1931 Aston Martin 1.5-liter International ‘LM5’

by | May 16, 2019

Scott Pattenden ©2019 Courtesy of RM Sotheby's

1931 Aston Martin 1.5-liter International ‘LM5’

by | May 16, 2019

Scott Pattenden ©2019 Courtesy of RM Sotheby's




1.5-liter International ‘LM5’


Aston Martin


$1,123,000 - $1,573,000




RM Sotheby's


May 25

This year Aston Martin is celebrating the 60th anniversary of Carroll Shelby and Roy Salvadori’s victory in the 24 Hours of Le Mans, which they accomplished in an Aston DBR1.

But even 60 years ago, Aston had already been a longtime entrant in the French classic with involvement in the race dating back to the early 1920s. Founded in 1913 by Lionel Martin and Robert Bamford, Aston went through a series of owners in fairly rapid fashion. (Happily, it also avoided the name Bamford Martin. “Aston” comes from Aston Hill, a venue where Martin raced some of his early cars.) In 1925 the company came under the ownership of investors headed by A.C. “Bert” Bertelli, who was a believer in racing as a means of promotion.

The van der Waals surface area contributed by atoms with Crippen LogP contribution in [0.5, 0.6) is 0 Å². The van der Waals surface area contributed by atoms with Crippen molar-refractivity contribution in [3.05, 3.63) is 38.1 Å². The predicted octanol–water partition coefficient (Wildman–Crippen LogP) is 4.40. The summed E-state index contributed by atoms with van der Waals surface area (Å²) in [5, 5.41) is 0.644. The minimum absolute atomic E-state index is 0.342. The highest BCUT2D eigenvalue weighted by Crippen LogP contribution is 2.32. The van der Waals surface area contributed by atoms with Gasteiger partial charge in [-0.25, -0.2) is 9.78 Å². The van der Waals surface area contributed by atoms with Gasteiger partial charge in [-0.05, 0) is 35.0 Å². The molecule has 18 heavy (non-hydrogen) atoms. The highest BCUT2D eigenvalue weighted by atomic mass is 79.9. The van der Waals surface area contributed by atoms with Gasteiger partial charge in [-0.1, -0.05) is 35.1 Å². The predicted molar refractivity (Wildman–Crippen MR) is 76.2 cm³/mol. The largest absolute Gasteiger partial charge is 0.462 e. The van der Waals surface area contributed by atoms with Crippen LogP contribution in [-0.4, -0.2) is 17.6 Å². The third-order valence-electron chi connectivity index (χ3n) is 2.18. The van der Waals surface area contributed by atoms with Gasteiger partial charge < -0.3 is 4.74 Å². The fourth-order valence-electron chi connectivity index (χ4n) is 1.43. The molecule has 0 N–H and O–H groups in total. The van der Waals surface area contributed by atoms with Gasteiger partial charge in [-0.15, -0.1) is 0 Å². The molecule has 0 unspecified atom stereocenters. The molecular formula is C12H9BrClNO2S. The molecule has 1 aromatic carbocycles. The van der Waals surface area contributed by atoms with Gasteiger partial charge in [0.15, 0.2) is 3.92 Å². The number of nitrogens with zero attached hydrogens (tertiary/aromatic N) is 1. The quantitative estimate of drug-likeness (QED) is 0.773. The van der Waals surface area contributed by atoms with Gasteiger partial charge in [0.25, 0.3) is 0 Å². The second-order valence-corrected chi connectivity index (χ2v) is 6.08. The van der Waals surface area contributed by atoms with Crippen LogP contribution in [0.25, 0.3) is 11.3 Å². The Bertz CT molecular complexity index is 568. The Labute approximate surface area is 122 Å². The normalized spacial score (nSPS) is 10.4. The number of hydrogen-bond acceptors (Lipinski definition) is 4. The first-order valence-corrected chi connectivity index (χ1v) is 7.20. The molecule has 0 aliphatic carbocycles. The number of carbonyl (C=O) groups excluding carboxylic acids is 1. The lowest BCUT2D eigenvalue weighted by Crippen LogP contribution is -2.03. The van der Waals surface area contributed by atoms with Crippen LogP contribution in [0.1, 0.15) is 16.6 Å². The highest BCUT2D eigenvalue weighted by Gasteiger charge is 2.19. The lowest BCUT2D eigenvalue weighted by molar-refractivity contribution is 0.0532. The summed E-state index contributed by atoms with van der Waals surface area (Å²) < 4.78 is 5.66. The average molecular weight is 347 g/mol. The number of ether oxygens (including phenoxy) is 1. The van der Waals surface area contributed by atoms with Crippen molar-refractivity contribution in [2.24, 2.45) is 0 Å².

His enthusiasm for motorsport led to a series of race cars called LMs, and the car on the block at Villa Erbe is LM5, first of the racers built for 1931. It looks perfect for the era, cycle-fendered with low side cutouts instead of doors. The tall, proud Aston radiator stands at attention ahead of a dry sump 1.5-liter overhead cam 4-cylinder that could propel the car to 90 mph.

Aston raced a trio of LMs in 1931 at famed tracks such as Brooklands and Le Mans. LM5 dropped out of the 24-hour race but scored a class win in the RAC Tourist Trophy event. Combined successes of the three LM’s proved Bertelli’s belief in racing and secured more Depression-era corporate funding.

After racing, Aston reworked some of the competition cars with more accommodating bodies making them easier to sell. LM5 was graced with 2/4-seater coachwork that has proper doors. It passed through several owners until Roland Hirons bought it for £185. He must have been pleased with this purchase for he kept the Aston for more than 50 years.

It has since been through a restoration that respected the LM5’s originality. The car even comes with its Instruction Manual.

To put the 1931 LM5’s proposed value into modern Aston perspective, it’s about the same amount as the automaker’s upcoming mid-engine AM-RB 003 supercar. That would make a pretty pair in the same garage.

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